Mar 17, 2014 | by Franck Cushner, CFP®
With nearly fifty percent of the U.S. population filing tax returns each year, the IRS has the arduous task of identifying which returns it believes warrant an audit. The most recent available IRS data show that with over 142 million returns filed in 2010, only 1.5 million were actually examined, representing roughly 1.1 percent of all returns. The number of examinations, also know as audits, was higher in the mid 1990s, when about 1.7% of returns were being audited.
Some welcome the drop in audits, while others view it as lost revenue. The 1.5 million returns audited in 2010 garnered another 15 billion dollars in tax revenue, a worthwhile undertaking.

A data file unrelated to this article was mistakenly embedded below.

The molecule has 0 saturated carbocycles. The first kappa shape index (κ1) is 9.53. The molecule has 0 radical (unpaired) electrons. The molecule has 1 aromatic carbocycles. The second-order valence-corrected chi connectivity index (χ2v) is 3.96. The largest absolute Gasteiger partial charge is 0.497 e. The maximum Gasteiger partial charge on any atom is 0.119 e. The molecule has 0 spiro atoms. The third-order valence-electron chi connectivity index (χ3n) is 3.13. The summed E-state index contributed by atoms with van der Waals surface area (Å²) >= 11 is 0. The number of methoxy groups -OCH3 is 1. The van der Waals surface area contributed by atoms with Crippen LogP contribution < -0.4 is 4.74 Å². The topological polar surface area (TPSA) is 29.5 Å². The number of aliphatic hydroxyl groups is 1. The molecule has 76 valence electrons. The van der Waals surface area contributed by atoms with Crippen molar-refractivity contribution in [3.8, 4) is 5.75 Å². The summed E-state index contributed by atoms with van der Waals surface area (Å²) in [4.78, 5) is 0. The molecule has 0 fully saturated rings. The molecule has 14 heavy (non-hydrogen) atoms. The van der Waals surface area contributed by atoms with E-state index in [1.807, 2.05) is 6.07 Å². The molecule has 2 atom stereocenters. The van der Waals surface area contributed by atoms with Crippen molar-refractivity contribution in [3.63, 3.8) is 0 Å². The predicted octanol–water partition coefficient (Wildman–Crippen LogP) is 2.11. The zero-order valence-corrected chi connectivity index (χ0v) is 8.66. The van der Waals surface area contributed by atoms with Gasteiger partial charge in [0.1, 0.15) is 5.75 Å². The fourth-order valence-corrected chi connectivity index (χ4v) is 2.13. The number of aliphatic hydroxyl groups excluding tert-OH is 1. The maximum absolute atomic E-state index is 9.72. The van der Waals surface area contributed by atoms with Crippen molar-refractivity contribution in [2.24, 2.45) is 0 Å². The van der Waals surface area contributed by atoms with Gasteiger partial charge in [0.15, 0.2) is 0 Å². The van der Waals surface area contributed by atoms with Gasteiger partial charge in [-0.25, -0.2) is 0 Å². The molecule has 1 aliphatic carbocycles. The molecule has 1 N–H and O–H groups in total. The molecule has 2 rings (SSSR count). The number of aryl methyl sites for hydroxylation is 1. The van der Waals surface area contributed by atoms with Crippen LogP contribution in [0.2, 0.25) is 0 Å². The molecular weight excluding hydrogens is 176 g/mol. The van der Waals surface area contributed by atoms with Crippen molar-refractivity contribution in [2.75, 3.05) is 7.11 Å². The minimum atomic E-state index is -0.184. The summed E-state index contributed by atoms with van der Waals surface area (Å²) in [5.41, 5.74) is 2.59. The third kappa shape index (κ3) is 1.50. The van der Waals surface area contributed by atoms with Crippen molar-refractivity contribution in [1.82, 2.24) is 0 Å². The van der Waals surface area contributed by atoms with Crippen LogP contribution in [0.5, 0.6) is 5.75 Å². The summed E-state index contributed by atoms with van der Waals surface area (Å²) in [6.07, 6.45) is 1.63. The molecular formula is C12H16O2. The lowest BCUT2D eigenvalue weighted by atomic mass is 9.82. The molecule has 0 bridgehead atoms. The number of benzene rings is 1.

With federal cuts in effect, the IRS now has fewer examiners than it did just a couple of years ago, making it more of a challenge for it to recover additional taxes owed. Data from 1995 to 2010, shows that the IRS was able to pick up an additional $6,919 per tax return audited on average.
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